Or consider the question of balance. Do I always have balance in my readings? No. In the fall of 2010, I taught Problems in the Philosophy of Psychology. I decided I would teach the class with an emphasis on psychoanalysis. I decided further, to teach the class with a concentration on Freud. So I had now made two executive selections about the scope of the class. I had narrowed its focus to psychoanalysis and within that to Freud. There are thus, already, two grounds for complaint from those who would want balance: Why concentrate on psychoanalysis? Why on Freud within psychoanalysis? Why not Jung, Adler, Klein? And then, it gets worse for those would want balance. During the semester, I ‘only’ read a variety of selections from Freud’s corpus along with Jonathan Lear’s little expository book on Freud. But this seems problematic too: Why not read the Popper-Grunbaum critiques of Freud? Why not the feminist critiques? Someone from a science department could conceivably object that I was indoctrinating my students in a pseudo-scientific cult; someone from women’s studies could complain I was propagating sexist, misogynist propaganda. Why didn’t I include anti-Freud voices in my reading list? Surely, I should provide my students some balance? By teaching a whole class on Freud, wasn’t I endorsing him, his writings, his views on women and the appropriate therapeutic treatment of mental disorders, the role of the unconscious in science and philosophy of mind? Heck, wasn’t I endorsing his cocaine use too?
I taught a whole class on Freud and psychoanalysis because I considered Freud and his writings important enough to the philosophy of mind and psychology to deserve that much attention. But why leave out anti-Freud critiques? Because there was enough of Freud to read; because I wanted our readings to be direct and unmediated and to get a chance to be critical on our own and not be guided too much by other critique; and so on. None of these responses of mine are knockdown responses to these objections to my choice of possible syllabi. The next member of the philosophy department that teaches that class will almost certainly devise a very different reading list. But my responses are adequate if taken on good faith and at face value. I was able to expose my students to some important ideas in the philosophy of mind and psychology by doing some very close critical readings of Freud: we considered the problem of the unconscious in great detail; wondered skeptically about Freud’s extravagant claims for psychotherapy, his being prone to the sexism of his times, and so on.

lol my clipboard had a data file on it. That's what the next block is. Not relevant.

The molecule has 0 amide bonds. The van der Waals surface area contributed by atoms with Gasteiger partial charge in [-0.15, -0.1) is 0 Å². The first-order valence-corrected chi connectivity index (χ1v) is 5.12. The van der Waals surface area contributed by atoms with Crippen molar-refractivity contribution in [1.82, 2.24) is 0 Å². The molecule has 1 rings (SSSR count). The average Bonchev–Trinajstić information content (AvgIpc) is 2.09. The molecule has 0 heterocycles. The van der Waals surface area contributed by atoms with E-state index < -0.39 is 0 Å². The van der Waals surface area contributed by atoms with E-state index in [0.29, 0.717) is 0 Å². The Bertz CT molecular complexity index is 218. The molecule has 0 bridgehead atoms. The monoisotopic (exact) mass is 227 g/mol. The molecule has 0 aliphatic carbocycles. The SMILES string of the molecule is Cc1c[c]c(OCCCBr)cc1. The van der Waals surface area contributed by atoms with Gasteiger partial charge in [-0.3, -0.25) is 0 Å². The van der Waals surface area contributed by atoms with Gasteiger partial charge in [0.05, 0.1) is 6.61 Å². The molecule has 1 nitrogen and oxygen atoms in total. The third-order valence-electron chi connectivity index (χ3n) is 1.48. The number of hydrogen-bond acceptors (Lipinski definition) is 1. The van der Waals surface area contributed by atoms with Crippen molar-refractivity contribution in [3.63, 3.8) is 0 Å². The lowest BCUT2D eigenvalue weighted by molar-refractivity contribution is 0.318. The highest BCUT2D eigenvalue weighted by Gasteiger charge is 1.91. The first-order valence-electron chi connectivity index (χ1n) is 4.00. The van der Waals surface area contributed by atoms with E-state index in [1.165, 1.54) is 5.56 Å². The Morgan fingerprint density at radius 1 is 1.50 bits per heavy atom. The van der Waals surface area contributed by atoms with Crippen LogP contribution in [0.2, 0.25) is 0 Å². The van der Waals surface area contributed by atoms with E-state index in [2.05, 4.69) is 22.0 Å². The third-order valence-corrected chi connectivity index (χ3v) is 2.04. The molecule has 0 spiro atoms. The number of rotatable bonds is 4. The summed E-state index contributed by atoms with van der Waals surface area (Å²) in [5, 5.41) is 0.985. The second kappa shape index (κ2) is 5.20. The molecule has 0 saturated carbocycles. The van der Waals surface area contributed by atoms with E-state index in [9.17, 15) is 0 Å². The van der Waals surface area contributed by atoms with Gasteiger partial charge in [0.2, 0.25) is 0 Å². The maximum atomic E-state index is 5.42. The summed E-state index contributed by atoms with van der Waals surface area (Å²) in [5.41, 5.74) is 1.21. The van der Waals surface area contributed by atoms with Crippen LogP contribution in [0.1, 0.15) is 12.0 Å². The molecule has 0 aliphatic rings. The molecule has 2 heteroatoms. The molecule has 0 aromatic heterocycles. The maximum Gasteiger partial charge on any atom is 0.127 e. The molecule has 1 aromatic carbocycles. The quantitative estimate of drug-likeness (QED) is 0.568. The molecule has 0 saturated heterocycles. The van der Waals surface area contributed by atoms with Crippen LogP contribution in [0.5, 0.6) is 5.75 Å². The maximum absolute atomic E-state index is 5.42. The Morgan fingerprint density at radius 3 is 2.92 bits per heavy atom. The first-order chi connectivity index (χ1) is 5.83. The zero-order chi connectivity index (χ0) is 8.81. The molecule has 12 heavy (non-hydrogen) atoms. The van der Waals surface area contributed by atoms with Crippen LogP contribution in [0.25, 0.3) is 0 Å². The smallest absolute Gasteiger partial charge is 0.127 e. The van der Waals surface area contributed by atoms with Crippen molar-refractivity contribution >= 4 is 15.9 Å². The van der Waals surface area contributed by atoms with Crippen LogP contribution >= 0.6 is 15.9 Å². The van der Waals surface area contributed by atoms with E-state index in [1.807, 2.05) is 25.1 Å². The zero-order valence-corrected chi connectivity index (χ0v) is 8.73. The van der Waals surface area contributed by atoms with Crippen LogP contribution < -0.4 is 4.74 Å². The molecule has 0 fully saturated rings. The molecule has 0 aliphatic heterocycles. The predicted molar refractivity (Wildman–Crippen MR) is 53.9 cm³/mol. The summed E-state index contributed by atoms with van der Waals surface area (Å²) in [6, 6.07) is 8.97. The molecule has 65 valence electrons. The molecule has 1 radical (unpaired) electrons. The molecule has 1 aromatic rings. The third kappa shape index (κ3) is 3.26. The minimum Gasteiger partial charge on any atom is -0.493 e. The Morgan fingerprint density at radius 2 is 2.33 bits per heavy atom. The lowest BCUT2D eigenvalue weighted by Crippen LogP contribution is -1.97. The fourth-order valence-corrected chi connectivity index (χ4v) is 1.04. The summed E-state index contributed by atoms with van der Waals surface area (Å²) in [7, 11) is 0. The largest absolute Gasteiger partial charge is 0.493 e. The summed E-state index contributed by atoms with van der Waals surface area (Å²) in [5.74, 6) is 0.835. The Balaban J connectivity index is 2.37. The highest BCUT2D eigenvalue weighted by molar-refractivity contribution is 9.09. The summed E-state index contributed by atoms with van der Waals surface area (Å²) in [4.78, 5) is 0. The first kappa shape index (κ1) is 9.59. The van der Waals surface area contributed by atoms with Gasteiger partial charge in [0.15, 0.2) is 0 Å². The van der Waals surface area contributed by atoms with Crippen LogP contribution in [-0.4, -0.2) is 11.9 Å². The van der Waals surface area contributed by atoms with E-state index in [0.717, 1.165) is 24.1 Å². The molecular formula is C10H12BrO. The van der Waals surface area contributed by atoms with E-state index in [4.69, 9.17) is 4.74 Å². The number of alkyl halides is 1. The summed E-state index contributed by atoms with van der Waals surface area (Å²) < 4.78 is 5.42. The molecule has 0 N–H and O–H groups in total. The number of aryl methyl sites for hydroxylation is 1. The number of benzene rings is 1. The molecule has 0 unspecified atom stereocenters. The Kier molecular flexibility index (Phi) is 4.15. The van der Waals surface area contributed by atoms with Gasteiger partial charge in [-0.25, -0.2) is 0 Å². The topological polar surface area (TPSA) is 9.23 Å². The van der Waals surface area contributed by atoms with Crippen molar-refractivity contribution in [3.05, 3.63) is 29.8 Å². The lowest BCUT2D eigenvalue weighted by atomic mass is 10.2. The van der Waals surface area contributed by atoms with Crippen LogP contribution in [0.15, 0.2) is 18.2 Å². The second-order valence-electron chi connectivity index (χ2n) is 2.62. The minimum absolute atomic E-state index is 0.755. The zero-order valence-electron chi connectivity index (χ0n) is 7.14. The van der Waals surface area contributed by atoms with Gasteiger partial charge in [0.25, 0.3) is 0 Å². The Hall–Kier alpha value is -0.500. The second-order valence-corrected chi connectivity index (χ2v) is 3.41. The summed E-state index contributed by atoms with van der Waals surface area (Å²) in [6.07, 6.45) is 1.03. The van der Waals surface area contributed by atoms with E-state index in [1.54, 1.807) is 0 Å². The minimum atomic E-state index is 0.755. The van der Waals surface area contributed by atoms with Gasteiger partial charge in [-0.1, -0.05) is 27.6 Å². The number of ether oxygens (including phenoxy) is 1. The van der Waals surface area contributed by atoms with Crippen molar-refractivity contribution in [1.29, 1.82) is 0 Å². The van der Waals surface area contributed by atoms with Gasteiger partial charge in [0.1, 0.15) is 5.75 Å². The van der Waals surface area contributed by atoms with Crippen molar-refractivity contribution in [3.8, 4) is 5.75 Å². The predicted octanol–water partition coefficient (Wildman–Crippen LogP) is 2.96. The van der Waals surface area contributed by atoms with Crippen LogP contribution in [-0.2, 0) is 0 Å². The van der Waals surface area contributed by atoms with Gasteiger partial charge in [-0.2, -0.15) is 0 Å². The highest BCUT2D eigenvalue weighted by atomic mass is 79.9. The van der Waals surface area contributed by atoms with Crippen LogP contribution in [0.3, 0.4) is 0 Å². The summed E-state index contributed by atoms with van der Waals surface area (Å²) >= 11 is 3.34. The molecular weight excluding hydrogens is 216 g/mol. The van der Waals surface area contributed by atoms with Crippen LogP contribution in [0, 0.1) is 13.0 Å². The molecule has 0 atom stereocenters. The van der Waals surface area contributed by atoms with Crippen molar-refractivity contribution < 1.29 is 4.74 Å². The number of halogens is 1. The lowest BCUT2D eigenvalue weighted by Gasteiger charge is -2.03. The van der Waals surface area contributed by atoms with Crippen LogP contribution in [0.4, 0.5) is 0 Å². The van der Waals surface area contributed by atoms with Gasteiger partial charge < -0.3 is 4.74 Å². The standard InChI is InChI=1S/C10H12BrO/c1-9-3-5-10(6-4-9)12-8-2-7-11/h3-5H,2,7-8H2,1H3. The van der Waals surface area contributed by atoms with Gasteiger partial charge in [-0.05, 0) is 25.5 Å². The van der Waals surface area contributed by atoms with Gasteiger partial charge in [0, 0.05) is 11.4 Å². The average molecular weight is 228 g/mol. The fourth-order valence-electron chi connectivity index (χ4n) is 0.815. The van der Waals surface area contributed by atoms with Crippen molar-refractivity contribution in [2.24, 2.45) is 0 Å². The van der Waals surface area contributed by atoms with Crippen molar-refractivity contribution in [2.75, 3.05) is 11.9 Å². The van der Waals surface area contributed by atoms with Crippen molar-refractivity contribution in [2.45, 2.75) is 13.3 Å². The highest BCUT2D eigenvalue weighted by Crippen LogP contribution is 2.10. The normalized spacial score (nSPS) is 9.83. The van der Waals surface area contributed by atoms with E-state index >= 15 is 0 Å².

My syllabi are imperfect; they represent compromises between a variety of competing imperatives. They recognize that professors encounter students at a variety of moments, in a variety of ways, that their students’ education takes place over a period of time, that they will need to encounter many different ideas and ways of thinking if they are to think for themselves, that they should read a lot and write a lot if they are to try to make sense of all that confronts them in this complex world. My duty at any given moment is to think about how I can aid in this process: by pointing my students to a variety of topics and writers they should confront and take on. Sometimes these writings will make them uncomfortable, sometimes they will enrage them, sometimes they will confirm prejudice, sometimes reinforce an old one or dispel it. I cannot control my students’ reactions; I can simply point them in one direction.
The freedom I need as I navigate, with my imperfect and incomplete knowledge, among the various choices available to me, and the constraints I face, as I try to work with my students is called ‘academic freedom’; it’s what lets me do my job.